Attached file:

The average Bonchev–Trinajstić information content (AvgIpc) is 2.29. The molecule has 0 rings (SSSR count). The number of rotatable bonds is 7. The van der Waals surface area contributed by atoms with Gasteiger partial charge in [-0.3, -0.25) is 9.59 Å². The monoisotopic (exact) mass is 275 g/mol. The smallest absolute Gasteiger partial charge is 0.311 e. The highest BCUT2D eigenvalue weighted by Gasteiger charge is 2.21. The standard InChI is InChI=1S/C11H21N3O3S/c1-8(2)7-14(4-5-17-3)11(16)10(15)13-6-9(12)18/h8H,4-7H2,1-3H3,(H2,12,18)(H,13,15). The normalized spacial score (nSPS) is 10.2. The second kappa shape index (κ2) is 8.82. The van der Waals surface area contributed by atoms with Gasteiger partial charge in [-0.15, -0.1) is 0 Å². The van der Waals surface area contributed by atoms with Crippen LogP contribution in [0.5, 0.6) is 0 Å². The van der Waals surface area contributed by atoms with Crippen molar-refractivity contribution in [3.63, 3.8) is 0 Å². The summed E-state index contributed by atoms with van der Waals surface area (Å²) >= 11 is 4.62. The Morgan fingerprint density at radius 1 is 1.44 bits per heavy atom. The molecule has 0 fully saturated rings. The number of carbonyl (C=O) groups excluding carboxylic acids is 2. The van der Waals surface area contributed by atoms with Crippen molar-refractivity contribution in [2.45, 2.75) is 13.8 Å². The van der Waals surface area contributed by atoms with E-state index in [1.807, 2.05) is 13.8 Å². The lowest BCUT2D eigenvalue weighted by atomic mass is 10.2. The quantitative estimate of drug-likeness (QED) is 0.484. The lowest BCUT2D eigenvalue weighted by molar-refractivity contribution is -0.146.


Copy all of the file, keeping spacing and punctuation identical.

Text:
The average Bonchev–Trinajstić information content (AvgIpc) is 2.29. The molecule has 0 rings (SSSR count). The number of rotatable bonds is 7. The van der Waals surface area contributed by atoms with Gasteiger partial charge in [-0.3, -0.25) is 9.59 Å². The monoisotopic (exact) mass is 275 g/mol. The smallest absolute Gasteiger partial charge is 0.311 e. The highest BCUT2D eigenvalue weighted by Gasteiger charge is 2.21. The standard InChI is InChI=1S/C11H21N3O3S/c1-8(2)7-14(4-5-17-3)11(16)10(15)13-6-9(12)18/h8H,4-7H2,1-3H3,(H2,12,18)(H,13,15). The normalized spacial score (nSPS) is 10.2. The second kappa shape index (κ2) is 8.82. The van der Waals surface area contributed by atoms with Gasteiger partial charge in [-0.15, -0.1) is 0 Å². The van der Waals surface area contributed by atoms with Crippen LogP contribution in [0.5, 0.6) is 0 Å². The van der Waals surface area contributed by atoms with Crippen molar-refractivity contribution in [3.63, 3.8) is 0 Å². The summed E-state index contributed by atoms with van der Waals surface area (Å²) >= 11 is 4.62. The Morgan fingerprint density at radius 1 is 1.44 bits per heavy atom. The molecule has 0 fully saturated rings. The number of carbonyl (C=O) groups excluding carboxylic acids is 2. The van der Waals surface area contributed by atoms with Crippen molar-refractivity contribution in [2.45, 2.75) is 13.8 Å². The van der Waals surface area contributed by atoms with E-state index in [1.807, 2.05) is 13.8 Å². The lowest BCUT2D eigenvalue weighted by atomic mass is 10.2. The quantitative estimate of drug-likeness (QED) is 0.484. The lowest BCUT2D eigenvalue weighted by molar-refractivity contribution is -0.146.